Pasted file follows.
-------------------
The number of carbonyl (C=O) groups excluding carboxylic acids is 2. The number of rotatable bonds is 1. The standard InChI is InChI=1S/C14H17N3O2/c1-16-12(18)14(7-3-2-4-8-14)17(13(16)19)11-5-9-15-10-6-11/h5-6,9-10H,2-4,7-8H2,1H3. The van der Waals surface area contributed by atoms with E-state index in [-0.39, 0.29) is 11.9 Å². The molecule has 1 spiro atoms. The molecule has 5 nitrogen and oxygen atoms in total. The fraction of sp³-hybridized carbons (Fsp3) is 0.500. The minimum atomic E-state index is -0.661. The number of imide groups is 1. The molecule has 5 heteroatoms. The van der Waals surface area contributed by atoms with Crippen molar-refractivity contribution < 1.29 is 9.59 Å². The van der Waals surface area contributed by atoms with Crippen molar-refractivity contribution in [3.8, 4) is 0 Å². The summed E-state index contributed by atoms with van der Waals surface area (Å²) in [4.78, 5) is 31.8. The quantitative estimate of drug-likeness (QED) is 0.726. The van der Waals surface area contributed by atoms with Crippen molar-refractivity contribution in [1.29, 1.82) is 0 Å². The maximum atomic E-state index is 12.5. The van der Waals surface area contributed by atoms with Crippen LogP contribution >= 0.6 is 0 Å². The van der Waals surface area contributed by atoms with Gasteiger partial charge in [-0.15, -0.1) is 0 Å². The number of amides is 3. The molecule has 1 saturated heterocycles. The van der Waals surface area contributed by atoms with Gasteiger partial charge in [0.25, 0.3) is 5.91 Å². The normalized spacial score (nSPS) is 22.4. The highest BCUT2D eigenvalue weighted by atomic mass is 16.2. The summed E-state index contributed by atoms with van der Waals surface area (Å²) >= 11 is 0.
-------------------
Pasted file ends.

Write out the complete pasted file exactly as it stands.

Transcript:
The number of carbonyl (C=O) groups excluding carboxylic acids is 2. The number of rotatable bonds is 1. The standard InChI is InChI=1S/C14H17N3O2/c1-16-12(18)14(7-3-2-4-8-14)17(13(16)19)11-5-9-15-10-6-11/h5-6,9-10H,2-4,7-8H2,1H3. The van der Waals surface area contributed by atoms with E-state index in [-0.39, 0.29) is 11.9 Å². The molecule has 1 spiro atoms. The molecule has 5 nitrogen and oxygen atoms in total. The fraction of sp³-hybridized carbons (Fsp3) is 0.500. The minimum atomic E-state index is -0.661. The number of imide groups is 1. The molecule has 5 heteroatoms. The van der Waals surface area contributed by atoms with Crippen molar-refractivity contribution < 1.29 is 9.59 Å². The van der Waals surface area contributed by atoms with Crippen molar-refractivity contribution in [3.8, 4) is 0 Å². The summed E-state index contributed by atoms with van der Waals surface area (Å²) in [4.78, 5) is 31.8. The quantitative estimate of drug-likeness (QED) is 0.726. The van der Waals surface area contributed by atoms with Crippen molar-refractivity contribution in [1.29, 1.82) is 0 Å². The maximum atomic E-state index is 12.5. The van der Waals surface area contributed by atoms with Crippen LogP contribution >= 0.6 is 0 Å². The van der Waals surface area contributed by atoms with Gasteiger partial charge in [-0.15, -0.1) is 0 Å². The number of amides is 3. The molecule has 1 saturated heterocycles. The van der Waals surface area contributed by atoms with Gasteiger partial charge in [0.25, 0.3) is 5.91 Å². The normalized spacial score (nSPS) is 22.4. The highest BCUT2D eigenvalue weighted by atomic mass is 16.2. The summed E-state index contributed by atoms with van der Waals surface area (Å²) >= 11 is 0.